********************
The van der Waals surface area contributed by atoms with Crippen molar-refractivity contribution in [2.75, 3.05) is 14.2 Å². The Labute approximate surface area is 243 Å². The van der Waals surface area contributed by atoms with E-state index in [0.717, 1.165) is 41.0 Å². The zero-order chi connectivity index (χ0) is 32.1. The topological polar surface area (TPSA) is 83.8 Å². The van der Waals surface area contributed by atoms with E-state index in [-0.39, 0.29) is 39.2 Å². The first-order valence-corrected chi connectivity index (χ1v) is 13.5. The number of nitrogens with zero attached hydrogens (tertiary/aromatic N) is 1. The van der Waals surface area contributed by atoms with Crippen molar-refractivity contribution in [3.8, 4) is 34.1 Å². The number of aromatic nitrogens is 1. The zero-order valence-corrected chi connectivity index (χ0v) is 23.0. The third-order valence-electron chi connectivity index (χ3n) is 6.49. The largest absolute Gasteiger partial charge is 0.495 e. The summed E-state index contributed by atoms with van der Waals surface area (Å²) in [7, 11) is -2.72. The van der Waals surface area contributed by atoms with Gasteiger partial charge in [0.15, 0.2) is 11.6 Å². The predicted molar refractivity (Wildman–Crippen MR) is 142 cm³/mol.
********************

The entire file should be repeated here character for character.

The van der Waals surface area contributed by atoms with Crippen molar-refractivity contribution in [2.75, 3.05) is 14.2 Å². The Labute approximate surface area is 243 Å². The van der Waals surface area contributed by atoms with E-state index in [0.717, 1.165) is 41.0 Å². The zero-order chi connectivity index (χ0) is 32.1. The topological polar surface area (TPSA) is 83.8 Å². The van der Waals surface area contributed by atoms with E-state index in [-0.39, 0.29) is 39.2 Å². The first-order valence-corrected chi connectivity index (χ1v) is 13.5. The number of nitrogens with zero attached hydrogens (tertiary/aromatic N) is 1. The van der Waals surface area contributed by atoms with Crippen molar-refractivity contribution in [3.8, 4) is 34.1 Å². The number of aromatic nitrogens is 1. The zero-order valence-corrected chi connectivity index (χ0v) is 23.0. The third-order valence-electron chi connectivity index (χ3n) is 6.49. The largest absolute Gasteiger partial charge is 0.495 e. The summed E-state index contributed by atoms with van der Waals surface area (Å²) in [7, 11) is -2.72. The van der Waals surface area contributed by atoms with Gasteiger partial charge in [0.15, 0.2) is 11.6 Å². The predicted molar refractivity (Wildman–Crippen MR) is 142 cm³/mol.